Quote Originally Posted by Cesaraugusta View Post
Beyond focal length and the physical size of the pinhole, I can think of several more aspects that when considered in the pinhole's design will most likely increase the sharpness (reduce defraction) in the projected image.

1. The shape of the pinhole.
2. The thickness of the pinhole plate material (at the pinhole)
3. The color of the pinhole plate material (at the pinhole)

Would someone care to elaborate further?
I'm just a newbie into pinhole photography but as for the shape of my pinhole, I've tried to get it as round as possible using a needle. For the material, I use the metal from soda cans and sand it down with an electrical orbital sander using 60 grit sand paper. This gets it pretty thin pretty fast. As for the color of the material, I usually paint both sides black. Below is probably the best shot I've done using the methods described.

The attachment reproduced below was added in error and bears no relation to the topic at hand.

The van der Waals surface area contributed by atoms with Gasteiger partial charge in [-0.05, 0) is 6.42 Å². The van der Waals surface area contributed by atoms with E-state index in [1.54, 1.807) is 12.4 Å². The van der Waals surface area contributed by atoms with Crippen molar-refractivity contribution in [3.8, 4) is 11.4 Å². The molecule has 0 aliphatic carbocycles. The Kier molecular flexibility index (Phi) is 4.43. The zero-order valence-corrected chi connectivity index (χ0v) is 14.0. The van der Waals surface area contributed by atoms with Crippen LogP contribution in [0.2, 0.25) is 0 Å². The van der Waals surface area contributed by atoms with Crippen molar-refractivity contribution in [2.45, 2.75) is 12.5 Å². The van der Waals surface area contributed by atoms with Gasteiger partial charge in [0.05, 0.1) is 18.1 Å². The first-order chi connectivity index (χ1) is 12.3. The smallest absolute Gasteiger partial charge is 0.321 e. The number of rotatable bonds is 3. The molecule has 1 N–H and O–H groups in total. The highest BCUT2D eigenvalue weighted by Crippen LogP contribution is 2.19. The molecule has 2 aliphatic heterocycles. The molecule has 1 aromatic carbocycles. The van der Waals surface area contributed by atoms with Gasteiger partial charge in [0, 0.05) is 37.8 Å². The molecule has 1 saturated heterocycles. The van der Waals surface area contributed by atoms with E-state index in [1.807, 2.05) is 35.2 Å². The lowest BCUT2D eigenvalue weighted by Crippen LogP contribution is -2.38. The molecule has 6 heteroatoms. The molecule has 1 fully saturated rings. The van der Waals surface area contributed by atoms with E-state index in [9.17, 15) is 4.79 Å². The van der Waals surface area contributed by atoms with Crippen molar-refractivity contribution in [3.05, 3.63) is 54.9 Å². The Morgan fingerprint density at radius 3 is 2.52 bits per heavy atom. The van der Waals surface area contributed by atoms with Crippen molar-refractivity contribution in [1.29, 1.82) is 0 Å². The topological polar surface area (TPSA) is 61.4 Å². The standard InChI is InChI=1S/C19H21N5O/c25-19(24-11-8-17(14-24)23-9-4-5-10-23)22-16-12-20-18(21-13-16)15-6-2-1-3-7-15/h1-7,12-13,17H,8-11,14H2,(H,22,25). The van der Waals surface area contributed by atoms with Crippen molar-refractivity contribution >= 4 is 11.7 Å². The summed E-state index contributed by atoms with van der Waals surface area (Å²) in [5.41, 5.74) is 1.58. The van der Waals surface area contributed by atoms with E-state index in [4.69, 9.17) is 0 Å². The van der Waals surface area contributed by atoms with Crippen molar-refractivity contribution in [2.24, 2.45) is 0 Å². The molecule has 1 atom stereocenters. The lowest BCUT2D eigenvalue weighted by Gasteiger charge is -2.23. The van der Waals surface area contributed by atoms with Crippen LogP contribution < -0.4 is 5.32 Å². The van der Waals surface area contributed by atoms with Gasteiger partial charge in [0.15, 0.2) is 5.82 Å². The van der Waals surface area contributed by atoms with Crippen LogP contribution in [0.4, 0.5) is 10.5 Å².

http://www.flickr.com/photos/aaronmi...7625595921944/

The focal length for the camera it was taken with is 125mm and my new 8x10 camera that I built has a focal length of 190mm - which is what sparked the thread. Wanted to know if there was a reason why making a larger pinhole for the longer focal length would be beneficial. I think the pinhole diameter for the above shot was .46mm.